Under a mattress, in the freezer: Why so many are hiding cash

A story about some cold hard cash:

Where to stash your cash? Some Americans are sleeping on it—literally.

While banks are still the go-to solution for most consumers, 29 percent say they’re keeping at least some savings in cash bills and coins, according to a new survey of 1,820 adults from American Express. Of those holding cash savings, 53 percent are hiding it in a secret location.

Millennials are even more apt than other generations to go the mattress or freezer route, with 67 percent of those saving cash saying that they hide it outside a bank account.

“We’ve long asked people about how they’ve planned to keep their savings, and for the past few years, we’ve seen an uptick in people saving cash,” said Kimberly Litt, public affairs manager at American Express. This is the first year the company has specifically asked Americans about tucking away cash.

The survey also found that about 1 in 4 consumers anticipates a financial emergency this year, and hiding cash at home could be one way people are preparing. “I’ve also heard of people using it as a budget technique, keeping cash in envelopes set aside,” said Litt.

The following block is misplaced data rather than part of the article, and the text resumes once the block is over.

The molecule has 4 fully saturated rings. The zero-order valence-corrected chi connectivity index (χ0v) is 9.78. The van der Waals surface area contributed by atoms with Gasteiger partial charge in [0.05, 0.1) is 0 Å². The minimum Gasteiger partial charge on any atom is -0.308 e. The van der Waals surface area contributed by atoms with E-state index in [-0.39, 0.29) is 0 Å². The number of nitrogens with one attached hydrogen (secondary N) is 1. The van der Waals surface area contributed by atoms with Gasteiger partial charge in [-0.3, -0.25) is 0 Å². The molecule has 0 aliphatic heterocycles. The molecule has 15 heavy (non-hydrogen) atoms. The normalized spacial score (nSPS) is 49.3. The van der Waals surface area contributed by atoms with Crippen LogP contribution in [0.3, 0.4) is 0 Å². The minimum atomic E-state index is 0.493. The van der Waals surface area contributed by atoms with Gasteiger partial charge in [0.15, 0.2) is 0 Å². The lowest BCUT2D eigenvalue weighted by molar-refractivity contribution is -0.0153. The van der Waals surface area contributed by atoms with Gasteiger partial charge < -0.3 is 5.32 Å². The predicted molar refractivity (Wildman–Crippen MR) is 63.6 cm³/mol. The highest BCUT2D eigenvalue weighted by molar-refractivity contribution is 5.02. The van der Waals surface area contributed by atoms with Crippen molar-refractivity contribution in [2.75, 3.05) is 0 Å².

AmEx didn’t ask where, exactly, that cash is stashed, but a 2012 Marist College survey of 1,080 adults found that the most popular place—with 27 percent of the vote—is the freezer. A little less than 20 percent of Americans hide cash in a sock drawer, while 11 percent put it under the mattress and 10 percent secure it in a cookie jar. Another 9 percent keep their cash somewhere else in the house.

Hmm.  In the days before ATM’s, holding cash made more sense since banks were not open 24-7.  However, if people feel a need to store some we don’t recommend keeping too much money in the house as insurance will only pay $200 maximum in case of a claim…theft, fire etc.

Straight Talk on ‘Sweatshops’

Factory workers in China and other developing countries do difficult jobs that most Westerners wouldn’t want to do, and the workers are compensated at the rate of only about $1 or $2 per hour, plus a tiny living space in a crowded dormitory. Many Westerners view these ‘sweatshops’ as a moral outrage because they believe that the workers are ‘exploited’ by their employers.